The analysis of the 32-year Nurses' Health Study, followed by the Health Professionals Follow-Up Study at Harvard University, didn't just look at the diets of the participants over a year. It reviewed them repeatedly — "specifically how often they consumed portions of particular types of food during the preceding year — every four years," a statement said.
Song's team found that a 10 percent increase in proteins from animals resulted in a 2 percent increase in mortality overall, and an 8 percent rise in death risk from heart disease. But a 3 percent increase in protein from plants led to a 10 percent decrease in mortality and a 12 percent drop in risk of death from cardiovascular-related mortality.
The findings are clear, said Song, a research fellow at the hospital's Clinical and Translational Epidemiology Unit: Plant-based proteins from sources such as beans, nuts, quinoa and seeds are a healthier choice than steaks or beef products such as hot dogs. That said, "I wouldn't suggest that everyone switch to vegan," Song added. That's because certain meats — chicken and fish, for example — also carried a much lower mortality risk overall and from heart disease.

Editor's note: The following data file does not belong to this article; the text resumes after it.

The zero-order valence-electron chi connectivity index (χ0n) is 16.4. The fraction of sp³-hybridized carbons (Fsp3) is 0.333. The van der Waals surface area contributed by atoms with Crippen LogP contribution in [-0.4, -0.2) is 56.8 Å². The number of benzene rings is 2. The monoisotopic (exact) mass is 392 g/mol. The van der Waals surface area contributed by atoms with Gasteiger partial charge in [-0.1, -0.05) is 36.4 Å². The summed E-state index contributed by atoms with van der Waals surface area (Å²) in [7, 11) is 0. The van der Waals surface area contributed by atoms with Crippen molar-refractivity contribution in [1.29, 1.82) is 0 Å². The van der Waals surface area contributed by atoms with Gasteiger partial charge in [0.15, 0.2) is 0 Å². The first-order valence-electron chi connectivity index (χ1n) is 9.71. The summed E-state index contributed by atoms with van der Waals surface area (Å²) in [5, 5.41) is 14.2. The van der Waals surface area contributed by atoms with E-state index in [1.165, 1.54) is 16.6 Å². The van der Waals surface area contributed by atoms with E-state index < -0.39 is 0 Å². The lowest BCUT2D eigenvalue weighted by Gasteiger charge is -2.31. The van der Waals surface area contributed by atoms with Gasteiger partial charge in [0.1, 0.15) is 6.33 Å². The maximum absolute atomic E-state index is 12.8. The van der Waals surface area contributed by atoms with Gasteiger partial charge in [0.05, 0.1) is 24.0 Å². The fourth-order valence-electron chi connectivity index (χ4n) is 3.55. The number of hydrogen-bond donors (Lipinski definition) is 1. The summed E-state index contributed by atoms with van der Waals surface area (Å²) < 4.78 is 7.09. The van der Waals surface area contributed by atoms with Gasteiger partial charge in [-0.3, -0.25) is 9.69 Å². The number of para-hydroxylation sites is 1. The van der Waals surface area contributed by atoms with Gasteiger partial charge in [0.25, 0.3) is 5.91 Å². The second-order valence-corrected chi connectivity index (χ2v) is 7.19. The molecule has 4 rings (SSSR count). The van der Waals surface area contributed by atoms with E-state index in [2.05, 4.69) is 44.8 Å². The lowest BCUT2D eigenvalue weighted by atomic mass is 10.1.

But the traditional American diet, rife with animal products such as burgers, meatballs, meatloaf, steaks, eggs and dairy, "is associated with a variety of bad outcomes," Song said.
The research of the two studies started in the 1980s and totaled what the study called "3.5 million person-years." In that time, there were 36,000 deaths among the participants — 13,000 from cancer, 9,000 from cardiovascular disease and 14,000 from a mix of causes.
"After adjustment for lifestyle and other dietary risk factors, a high consumption of protein from animal sources ... was weakly associated with an increased risk of death, while high consumption of protein from plant sources — breads, cereals, pasta, beans, nuts and legumes — was associated with a lower mortality rate," the statement said.
In some cases, it's not just that meat is bad and plants are good. Processed meats are filled with potentially unhealthy additives such as sodium, nitrites and nitrates.
Song said he embarked on the study because while others have suggested health benefits from a plant-based diet, none looked at the source of protein. "We were able to link information over the years," he said. The data from the two large, long-term studies "provided a unique opportunity to look at long-term health outcomes."